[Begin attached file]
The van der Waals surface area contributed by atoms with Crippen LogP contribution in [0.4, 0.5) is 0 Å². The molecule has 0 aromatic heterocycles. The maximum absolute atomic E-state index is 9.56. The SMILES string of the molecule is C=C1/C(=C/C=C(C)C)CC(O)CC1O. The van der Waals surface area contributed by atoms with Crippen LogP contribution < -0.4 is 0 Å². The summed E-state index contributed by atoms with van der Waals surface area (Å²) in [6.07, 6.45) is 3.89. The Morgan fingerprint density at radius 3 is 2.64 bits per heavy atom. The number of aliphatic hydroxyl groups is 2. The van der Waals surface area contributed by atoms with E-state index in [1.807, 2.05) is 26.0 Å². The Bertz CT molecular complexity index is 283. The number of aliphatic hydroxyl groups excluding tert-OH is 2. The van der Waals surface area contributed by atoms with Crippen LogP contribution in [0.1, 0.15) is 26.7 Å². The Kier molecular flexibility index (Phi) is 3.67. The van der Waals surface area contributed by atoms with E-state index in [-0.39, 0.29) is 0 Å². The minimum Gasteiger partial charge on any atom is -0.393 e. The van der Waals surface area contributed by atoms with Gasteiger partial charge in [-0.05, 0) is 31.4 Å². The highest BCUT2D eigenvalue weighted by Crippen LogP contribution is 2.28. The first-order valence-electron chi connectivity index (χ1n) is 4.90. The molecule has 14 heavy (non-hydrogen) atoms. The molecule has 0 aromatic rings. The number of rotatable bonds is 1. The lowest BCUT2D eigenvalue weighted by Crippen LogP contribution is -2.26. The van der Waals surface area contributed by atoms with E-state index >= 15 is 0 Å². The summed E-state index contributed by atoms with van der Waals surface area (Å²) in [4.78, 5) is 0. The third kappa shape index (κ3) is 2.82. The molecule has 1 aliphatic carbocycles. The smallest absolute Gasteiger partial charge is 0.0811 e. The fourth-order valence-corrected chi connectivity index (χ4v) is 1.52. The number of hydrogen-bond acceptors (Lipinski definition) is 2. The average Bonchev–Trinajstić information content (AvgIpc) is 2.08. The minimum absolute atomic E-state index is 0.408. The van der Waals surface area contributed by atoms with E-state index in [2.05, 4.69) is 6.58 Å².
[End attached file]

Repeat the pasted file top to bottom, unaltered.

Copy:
The van der Waals surface area contributed by atoms with Crippen LogP contribution in [0.4, 0.5) is 0 Å². The molecule has 0 aromatic heterocycles. The maximum absolute atomic E-state index is 9.56. The SMILES string of the molecule is C=C1/C(=C/C=C(C)C)CC(O)CC1O. The van der Waals surface area contributed by atoms with Crippen LogP contribution < -0.4 is 0 Å². The summed E-state index contributed by atoms with van der Waals surface area (Å²) in [6.07, 6.45) is 3.89. The Morgan fingerprint density at radius 3 is 2.64 bits per heavy atom. The number of aliphatic hydroxyl groups is 2. The van der Waals surface area contributed by atoms with E-state index in [1.807, 2.05) is 26.0 Å². The Bertz CT molecular complexity index is 283. The number of aliphatic hydroxyl groups excluding tert-OH is 2. The van der Waals surface area contributed by atoms with Crippen LogP contribution in [0.1, 0.15) is 26.7 Å². The Kier molecular flexibility index (Phi) is 3.67. The van der Waals surface area contributed by atoms with E-state index in [-0.39, 0.29) is 0 Å². The minimum Gasteiger partial charge on any atom is -0.393 e. The van der Waals surface area contributed by atoms with Gasteiger partial charge in [-0.05, 0) is 31.4 Å². The highest BCUT2D eigenvalue weighted by Crippen LogP contribution is 2.28. The first-order valence-electron chi connectivity index (χ1n) is 4.90. The molecule has 14 heavy (non-hydrogen) atoms. The molecule has 0 aromatic rings. The number of rotatable bonds is 1. The lowest BCUT2D eigenvalue weighted by Crippen LogP contribution is -2.26. The van der Waals surface area contributed by atoms with E-state index >= 15 is 0 Å². The summed E-state index contributed by atoms with van der Waals surface area (Å²) in [4.78, 5) is 0. The third kappa shape index (κ3) is 2.82. The molecule has 1 aliphatic carbocycles. The smallest absolute Gasteiger partial charge is 0.0811 e. The fourth-order valence-corrected chi connectivity index (χ4v) is 1.52. The number of hydrogen-bond acceptors (Lipinski definition) is 2. The average Bonchev–Trinajstić information content (AvgIpc) is 2.08. The minimum absolute atomic E-state index is 0.408. The van der Waals surface area contributed by atoms with E-state index in [2.05, 4.69) is 6.58 Å².